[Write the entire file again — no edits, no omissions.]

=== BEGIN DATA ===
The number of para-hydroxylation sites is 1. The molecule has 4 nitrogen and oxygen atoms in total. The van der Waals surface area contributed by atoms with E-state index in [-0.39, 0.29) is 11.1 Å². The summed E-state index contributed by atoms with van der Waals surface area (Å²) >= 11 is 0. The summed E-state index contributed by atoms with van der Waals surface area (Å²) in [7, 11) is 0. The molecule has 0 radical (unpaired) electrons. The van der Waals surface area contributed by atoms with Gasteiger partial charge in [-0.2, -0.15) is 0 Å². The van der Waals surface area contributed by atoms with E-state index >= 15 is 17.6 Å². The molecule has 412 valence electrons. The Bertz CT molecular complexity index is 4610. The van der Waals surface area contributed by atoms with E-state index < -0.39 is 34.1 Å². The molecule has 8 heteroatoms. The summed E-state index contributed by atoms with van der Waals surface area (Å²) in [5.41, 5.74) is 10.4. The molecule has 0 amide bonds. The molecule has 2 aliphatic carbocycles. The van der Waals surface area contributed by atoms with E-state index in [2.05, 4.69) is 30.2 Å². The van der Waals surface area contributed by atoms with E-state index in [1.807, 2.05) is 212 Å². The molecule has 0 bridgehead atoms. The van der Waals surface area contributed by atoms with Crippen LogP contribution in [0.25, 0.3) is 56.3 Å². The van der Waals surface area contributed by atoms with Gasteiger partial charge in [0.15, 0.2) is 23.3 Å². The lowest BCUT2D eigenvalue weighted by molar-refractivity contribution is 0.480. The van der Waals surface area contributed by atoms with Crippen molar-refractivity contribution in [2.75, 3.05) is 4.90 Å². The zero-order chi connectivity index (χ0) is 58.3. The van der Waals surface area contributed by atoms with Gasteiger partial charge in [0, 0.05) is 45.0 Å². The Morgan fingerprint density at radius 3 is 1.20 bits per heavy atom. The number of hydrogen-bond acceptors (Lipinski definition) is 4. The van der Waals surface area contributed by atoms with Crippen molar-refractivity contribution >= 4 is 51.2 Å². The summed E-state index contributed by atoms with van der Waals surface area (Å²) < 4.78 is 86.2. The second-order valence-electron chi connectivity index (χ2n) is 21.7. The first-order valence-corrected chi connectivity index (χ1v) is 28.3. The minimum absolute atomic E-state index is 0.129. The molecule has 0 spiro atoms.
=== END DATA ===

The number of para-hydroxylation sites is 1. The molecule has 4 nitrogen and oxygen atoms in total. The van der Waals surface area contributed by atoms with E-state index in [-0.39, 0.29) is 11.1 Å². The summed E-state index contributed by atoms with van der Waals surface area (Å²) >= 11 is 0. The summed E-state index contributed by atoms with van der Waals surface area (Å²) in [7, 11) is 0. The molecule has 0 radical (unpaired) electrons. The van der Waals surface area contributed by atoms with Gasteiger partial charge in [-0.2, -0.15) is 0 Å². The van der Waals surface area contributed by atoms with E-state index >= 15 is 17.6 Å². The molecule has 412 valence electrons. The Bertz CT molecular complexity index is 4610. The van der Waals surface area contributed by atoms with E-state index < -0.39 is 34.1 Å². The molecule has 8 heteroatoms. The summed E-state index contributed by atoms with van der Waals surface area (Å²) in [5.41, 5.74) is 10.4. The molecule has 0 amide bonds. The molecule has 2 aliphatic carbocycles. The van der Waals surface area contributed by atoms with E-state index in [2.05, 4.69) is 30.2 Å². The van der Waals surface area contributed by atoms with E-state index in [1.807, 2.05) is 212 Å². The molecule has 0 bridgehead atoms. The van der Waals surface area contributed by atoms with Crippen LogP contribution in [0.25, 0.3) is 56.3 Å². The van der Waals surface area contributed by atoms with Gasteiger partial charge in [0.15, 0.2) is 23.3 Å². The lowest BCUT2D eigenvalue weighted by molar-refractivity contribution is 0.480. The van der Waals surface area contributed by atoms with Crippen molar-refractivity contribution in [2.75, 3.05) is 4.90 Å². The zero-order chi connectivity index (χ0) is 58.3. The van der Waals surface area contributed by atoms with Gasteiger partial charge in [0, 0.05) is 45.0 Å². The Morgan fingerprint density at radius 3 is 1.20 bits per heavy atom. The number of hydrogen-bond acceptors (Lipinski definition) is 4. The van der Waals surface area contributed by atoms with Crippen molar-refractivity contribution >= 4 is 51.2 Å². The summed E-state index contributed by atoms with van der Waals surface area (Å²) < 4.78 is 86.2. The second-order valence-electron chi connectivity index (χ2n) is 21.7. The first-order valence-corrected chi connectivity index (χ1v) is 28.3. The minimum absolute atomic E-state index is 0.129. The molecule has 0 spiro atoms.